Robert W. Roeser, Ph.D.
Department of Psychology
Post Office Box 751
Robert W. Roeser is a Professor of Psychology in the Department of Applied Psychology at Portland State University and the Senior Program Coordinator for the Mind and Life Institute. He received his Ph.D. from the Combined Program in Education and Psychology at the University of Michigan (1996) and holds master's degrees in religion and psychology, developmental psychology and clinical social work. In 2005 he was a United States Fulbright Scholar in India, and from 1999-2004 he was a William T. Grant Faculty Scholar.
Dr. Roeser's research focuses primarily on how schools, as central cultural contexts of human development, affect both academic and non-academic aspects of "whole persons" across childhood, adolescence, and emerging adulthood.
He studies how variations in various features of middle and high school environments are associated not only with variations in patterns of achievement and educational attainments among U.S. adolescent students over time; but also in their motivation to learn and student identity commitments; their feelings of emotional well-being, stress and distress; and their behavioral conduct while in school. More recently, he has studied cultural identity development among urban adolescents during a period of rapid globalization in India; the emergence of a national identity among ethnically diverse youth in South Africa during the post-Apartheid Era; and the role of religion and spirituality in the positive development of immigrant youth in the United States. Although the primary focus of his research is on education and adolescent development in various nations, Dr. Roeser is also interested in teachers and how secondary school environments, as well as teacher education programs, can shape aspects of teachers' professional identity development in ways that affect their success as teachers of adolescents.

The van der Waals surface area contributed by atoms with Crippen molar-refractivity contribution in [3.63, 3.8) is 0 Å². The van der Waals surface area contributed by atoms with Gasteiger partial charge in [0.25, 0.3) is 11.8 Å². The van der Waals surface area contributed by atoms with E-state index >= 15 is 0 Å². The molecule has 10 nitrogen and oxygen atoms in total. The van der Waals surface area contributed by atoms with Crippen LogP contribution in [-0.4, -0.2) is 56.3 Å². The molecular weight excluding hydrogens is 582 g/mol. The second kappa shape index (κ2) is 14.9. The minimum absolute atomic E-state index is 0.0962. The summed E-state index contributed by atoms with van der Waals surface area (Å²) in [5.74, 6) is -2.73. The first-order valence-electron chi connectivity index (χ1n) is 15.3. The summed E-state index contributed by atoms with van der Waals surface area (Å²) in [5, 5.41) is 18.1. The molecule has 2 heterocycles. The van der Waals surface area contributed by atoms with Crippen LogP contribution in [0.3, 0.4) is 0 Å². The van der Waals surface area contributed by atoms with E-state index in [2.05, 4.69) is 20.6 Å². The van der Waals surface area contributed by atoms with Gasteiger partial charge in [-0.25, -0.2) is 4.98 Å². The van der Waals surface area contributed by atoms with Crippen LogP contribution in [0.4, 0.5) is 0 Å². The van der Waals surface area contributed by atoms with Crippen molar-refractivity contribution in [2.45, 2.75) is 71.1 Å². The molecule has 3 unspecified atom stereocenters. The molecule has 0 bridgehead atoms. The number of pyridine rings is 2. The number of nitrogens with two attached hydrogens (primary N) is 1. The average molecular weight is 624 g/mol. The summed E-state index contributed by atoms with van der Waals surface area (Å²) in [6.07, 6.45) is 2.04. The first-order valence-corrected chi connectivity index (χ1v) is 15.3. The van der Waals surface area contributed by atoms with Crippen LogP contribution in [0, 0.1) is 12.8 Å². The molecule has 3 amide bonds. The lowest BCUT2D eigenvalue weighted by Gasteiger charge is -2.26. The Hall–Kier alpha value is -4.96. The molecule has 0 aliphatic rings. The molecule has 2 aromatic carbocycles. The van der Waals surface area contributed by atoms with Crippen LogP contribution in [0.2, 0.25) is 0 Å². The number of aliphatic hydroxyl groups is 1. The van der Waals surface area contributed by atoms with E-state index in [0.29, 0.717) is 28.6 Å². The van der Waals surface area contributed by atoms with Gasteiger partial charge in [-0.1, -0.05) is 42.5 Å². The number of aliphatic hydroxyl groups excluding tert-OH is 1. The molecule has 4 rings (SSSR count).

Currently, Dr. Roeser has established the Culture and Contemplation in Education Laboratory (CaCiEL) at Portland State University to study how the introduction of developmentally and cultural appropriate contemplative practices (i.e., mindfulness meditation) into mainstream schools may prove to be a novel way of reducing stress, enhancing well-being, strengthening motivation and self-regulatory capacity, and cultivating clear and compassionate forms of awareness among educators, staff, and students alike.
The goal of this work is to develop high quality science on the design, implementation, and effectiveness of culturally- and developmentally-informed programs that incorporate mindfulness and compassion training for children, youth, and the adults that are so central in their lives.